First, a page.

St. Louis Cardinals
Second base: Skip Schumaker vs. Daniel Descalso vs. Tyler Greene

General manager John Mozeliak has insinuated he'd like to see Greene win the job. The 28-year-old has yet to produce at the level expected of him, hitting just .218/.307/.313 in 150 games and 359 plate appearances. Descalso filled in for the injured David Freese last season and responded with a .264/.334/.353 line, while Schumaker is the incumbent having hit .283/.333/.351 while starting 89 games at second, but none in the World Series. All three have some positional versatility.

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Posted on: January 30, 2012 3:35 pm
Edited on: January 30, 2012 4:14 pm
 

Rally Squirrel upstages Skip Schumaker on card

Skip Schumaker
By C. Trent Rosecrans


As if Skip Schumaker wasn't already better known by the guy at the plate when the "Rally Squirrel" ran across the field in Game 3 of the NLDS between the Cardinals and Phillies, Topps cemented it as the squirrel has even bogarted Schumaker's baseball card.

If you don't remember the Rally Squirrel -- well, you're probably not a baseball fan and I'm not sure what you're doing here -- here's a reminder:



Skip SchumakerAbove you see the real 2012 Topps Skip Schumaker card -- with only a picture of Schumaker's right foot. The only way you can tell it's Schumaker is that his name's on the card. It's the first time in Topps history that a card doesn't feature a player's face (and the first to show part of the face of a squirrel, I'm assuming). Although, according to Beckett, there will be cards with Schumaker's face, with the squirrel version a "short-print" variation.

So, just for Mrs. Schumaker, to the right is Skip's face. We here at Eye On Baseball know what he looks like.

And speaking of picturing something -- Topps went ahead and altered photos to show what two of the biggest free-agent acquisitions, Albert Pujols and Jose Reyes, look like in their new uniforms:

Albert Pujols


The 2012 Topps Series 1 is scheduled to hit stores on Wednesday, so you can try your luck at getting a squirrel in a pack.

Hat tip: Big League Stew.

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Posted on: December 22, 2011 10:57 am
 

Homegrown Team: St. Louis Cardinals

Albert Pujols

By C. Trent Rosecrans


What if players were only permitted to stay with the team that originally made them a professional? No trades, no Rule-5 Draft, no minor or major league free agency ... once you are a professional baseball player, you stay in that organization. This series shows how all 30 teams would look. We give you: Homegrown teams. To view the schedule/past entries of this feature, click here.

While most of the teams on our list would love a do-over for 2011 -- or at least part of it, the season somehow worked out pretty well for the St. Louis Cardinals, a team that took advantage of an epic collapse and capitalized upon its chance by winning the World Series. The moves made by both the current management team and former executives, all worked out for one glorious season in St. Louis, so it's another example of why the exercise is for fun only. But there's one thing our Homegrown Cardinals have that the 2012 version doesn't -- Albert Pujols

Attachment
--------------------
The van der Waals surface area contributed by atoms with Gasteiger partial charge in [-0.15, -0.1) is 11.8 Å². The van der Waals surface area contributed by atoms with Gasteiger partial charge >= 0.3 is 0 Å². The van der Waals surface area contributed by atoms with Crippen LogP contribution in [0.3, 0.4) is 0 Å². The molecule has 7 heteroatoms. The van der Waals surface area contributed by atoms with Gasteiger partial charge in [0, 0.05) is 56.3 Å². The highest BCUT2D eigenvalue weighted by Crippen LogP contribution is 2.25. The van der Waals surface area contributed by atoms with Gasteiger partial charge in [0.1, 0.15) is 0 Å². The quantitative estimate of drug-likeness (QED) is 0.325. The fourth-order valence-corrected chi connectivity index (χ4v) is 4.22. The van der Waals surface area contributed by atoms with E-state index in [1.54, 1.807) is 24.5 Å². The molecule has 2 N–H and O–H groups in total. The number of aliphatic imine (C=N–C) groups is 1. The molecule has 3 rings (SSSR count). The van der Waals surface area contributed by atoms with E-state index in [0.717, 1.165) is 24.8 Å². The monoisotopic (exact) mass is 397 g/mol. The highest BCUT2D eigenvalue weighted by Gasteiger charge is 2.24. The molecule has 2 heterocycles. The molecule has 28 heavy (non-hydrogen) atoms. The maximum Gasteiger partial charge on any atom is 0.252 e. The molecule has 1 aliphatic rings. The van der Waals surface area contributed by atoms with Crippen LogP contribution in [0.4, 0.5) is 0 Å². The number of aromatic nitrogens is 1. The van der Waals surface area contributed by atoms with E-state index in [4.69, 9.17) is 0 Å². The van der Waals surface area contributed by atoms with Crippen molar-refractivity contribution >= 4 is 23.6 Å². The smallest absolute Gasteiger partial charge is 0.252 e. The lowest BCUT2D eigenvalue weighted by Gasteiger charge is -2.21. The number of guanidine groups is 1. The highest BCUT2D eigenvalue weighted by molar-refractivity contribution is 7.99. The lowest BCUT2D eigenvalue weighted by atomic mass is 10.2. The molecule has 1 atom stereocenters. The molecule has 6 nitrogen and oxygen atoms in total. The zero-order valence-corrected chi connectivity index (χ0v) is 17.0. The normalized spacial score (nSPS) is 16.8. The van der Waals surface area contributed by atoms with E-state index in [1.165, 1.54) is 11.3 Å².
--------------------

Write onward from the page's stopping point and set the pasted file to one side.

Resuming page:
Lineup

1. Jon Jay, RF
2. Placido Polanco, 3B
3. Albert Pujols, 1B
4. Allen Craig, LF
5. Colby Rasmus, CF
6. Yadier Molina, C
7. Brendan Ryan, SS
8. Skip Schumaker, 2B

Starting Rotation

1. Dan Haren
2. Jaime Garcia
3. Kyle McClellan
4. Chris Narveson
5. Lance Lynn

Bullpen

Closer - Chris Perez
Set up - Mitchell Boggs, Fernando Salas, Luke Gregerson, Blake Hawksworth, Eduardo Sanchez

Notable Bench Players

The bench has some interesting players -- you have defensive replacements in Jack Wilson and Coco Crisp, some pop in Brett Wallace, J.D. Drew and Rick Ankiel, as well as some versatility in Daniel Descalso. Daric Barton's there, too, but not sure where or when he'd ever play considering Pujols is still a Cardinal here.

What's Good?

Any lineup with Pujols is not bad -- but it's not overwhelming, either. While lacking some of the firepower from Matt Holliday and Lance Berkman, there are still some passable players. While there's no Chris Carpenter or Adam Wainwright, there is Dan Haren and the top two of the rotation are good. The strength of this team -- and Tony La Russa would certainly love this -- is the bullpen. Not only are their Cardinals holdovers of Motte, Boggs, Salas and Sanchez, you also add Perez, Gergerson and Hawksowrth, giving this team plenty of relief options. 

What's Not?

After the top two in the rotation, the rest are pretty pedestrian. McClellan is not only in the rotation -- where he started in 2011 -- but he's also going to be either a No. 3 or No. 4. The outfield isn't terrible, but when you take away Berkman and Holliday, it's going to pale in comparison.

Comparison to real 2011

Let's just get to the point, the margin for error for the 2011 St. Louis Cardinals was razor thin, but they stayed on the right side of it just enough to go on to one of the most exciting, improbable runs of all time to capture the World Series title. There is no way this hypothetical team could do anything close to what the real Cardinals did. The offensive firepower isn't the same and there's no Chris Carpenter. No, this team doesn't just fail to win the World Series or make the playoffs, it fails to reach .500 and probably finishes in the bottom half of our made-up NL Central.

Next: Ranking the Homegrown teams.

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Posted on: December 12, 2011 4:44 pm
Edited on: December 13, 2011 12:07 am